Amy Lowell (1874 – 1925)

Poet, Critic, & Lecturer

Amy Lowell was one of the leaders of the imagist school of poetry. Born in Brookline, Massachusetts, Lowell was descended from several notable New England families. She was formally educated between the ages of ten and seventeen but received her true education by reading in her family’s library and at the Boston Athenaeum. Lowell was very interested in the creative arts, and did not settle on poetry as her preferred mode of artistic expression until the age of thirty-two. Her first published poem appeared in The Atlantic Monthly in 1910 and within two years she published her first book of poetry.

An historic photograph of an Edwardian woman
Lowell's partner Ada Dwyer Russell

In her personal life, Lowell was said to be a lesbian and had multiple relationships with different women throughout her life. In 1912, she was reputed to be in a romantic relationship with actress Ada Dwyer Russell. Russell is believed to have inspired Lowell's more sensual writings, particularly the love poems featured in Two Speak Together, a section of Pictures of the Floating World. The pair journeyed to England together, where Lowell encountered Ezra Pound, who quickly emerged as both a significant influence and a notable critic of her work.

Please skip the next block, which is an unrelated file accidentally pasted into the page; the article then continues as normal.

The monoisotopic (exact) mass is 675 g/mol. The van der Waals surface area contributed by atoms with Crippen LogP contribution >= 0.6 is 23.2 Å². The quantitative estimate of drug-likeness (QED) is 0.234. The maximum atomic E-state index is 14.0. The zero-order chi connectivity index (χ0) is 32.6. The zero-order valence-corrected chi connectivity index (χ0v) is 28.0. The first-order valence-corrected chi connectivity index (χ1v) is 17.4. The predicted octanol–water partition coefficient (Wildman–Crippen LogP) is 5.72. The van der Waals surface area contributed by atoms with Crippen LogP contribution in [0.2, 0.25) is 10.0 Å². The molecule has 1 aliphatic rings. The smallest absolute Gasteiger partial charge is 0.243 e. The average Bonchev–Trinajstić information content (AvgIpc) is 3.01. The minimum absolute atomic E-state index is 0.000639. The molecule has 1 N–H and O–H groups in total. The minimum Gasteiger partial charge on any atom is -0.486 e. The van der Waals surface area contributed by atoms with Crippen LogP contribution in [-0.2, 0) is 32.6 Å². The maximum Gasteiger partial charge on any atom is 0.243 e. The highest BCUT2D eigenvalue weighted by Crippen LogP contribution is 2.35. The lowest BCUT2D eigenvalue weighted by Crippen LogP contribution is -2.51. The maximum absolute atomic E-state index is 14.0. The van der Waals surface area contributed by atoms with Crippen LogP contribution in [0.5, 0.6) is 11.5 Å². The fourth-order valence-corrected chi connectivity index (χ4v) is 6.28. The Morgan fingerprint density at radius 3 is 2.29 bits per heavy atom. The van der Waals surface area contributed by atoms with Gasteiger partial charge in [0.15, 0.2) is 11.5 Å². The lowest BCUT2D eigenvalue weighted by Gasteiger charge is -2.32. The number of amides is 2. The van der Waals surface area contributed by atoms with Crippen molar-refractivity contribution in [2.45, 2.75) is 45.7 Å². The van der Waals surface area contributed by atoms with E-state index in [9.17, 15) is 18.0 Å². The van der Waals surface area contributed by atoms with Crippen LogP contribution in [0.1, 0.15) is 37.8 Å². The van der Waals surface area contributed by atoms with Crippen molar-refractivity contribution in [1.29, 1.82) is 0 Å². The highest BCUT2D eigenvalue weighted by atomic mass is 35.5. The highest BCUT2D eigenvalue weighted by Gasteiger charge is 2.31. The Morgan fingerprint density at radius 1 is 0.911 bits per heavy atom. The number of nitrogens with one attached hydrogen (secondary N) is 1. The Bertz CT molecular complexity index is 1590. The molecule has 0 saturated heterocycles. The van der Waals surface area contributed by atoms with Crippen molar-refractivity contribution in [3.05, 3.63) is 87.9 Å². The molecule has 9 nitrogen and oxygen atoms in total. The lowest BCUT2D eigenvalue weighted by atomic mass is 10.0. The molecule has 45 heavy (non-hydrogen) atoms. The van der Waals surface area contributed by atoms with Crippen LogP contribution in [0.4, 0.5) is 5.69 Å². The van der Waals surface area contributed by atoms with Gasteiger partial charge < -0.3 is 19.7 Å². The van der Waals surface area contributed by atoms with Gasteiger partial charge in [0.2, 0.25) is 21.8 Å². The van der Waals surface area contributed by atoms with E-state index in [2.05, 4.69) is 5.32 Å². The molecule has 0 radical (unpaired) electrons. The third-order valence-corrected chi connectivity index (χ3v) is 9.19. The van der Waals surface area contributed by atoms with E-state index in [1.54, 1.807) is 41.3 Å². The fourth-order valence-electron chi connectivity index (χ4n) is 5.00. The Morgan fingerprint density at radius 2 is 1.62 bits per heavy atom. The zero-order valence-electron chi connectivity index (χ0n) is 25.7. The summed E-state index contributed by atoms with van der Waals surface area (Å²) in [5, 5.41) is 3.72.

Lowell soon found herself in the center of a large-scale literary controversy about the merit of new forms of poetic verse, including the Imagist style to which she subscribed. Lowell published more than six hundred poems in eleven volumes. The year after her death she won the Pulitzer Prize for Poetry (1926) for What’s O’Clock.

Amy Lowell is buried in her family Lot 3401 Bellwort Path.

Amy Lowell Monument
Amy Lowell Monument

Top Image:

Photograph of Amy Lowell (1874-1925) at Sevenels, photographed by Bachrach. MS Lowell 62 (5), Houghton Library, Harvard University.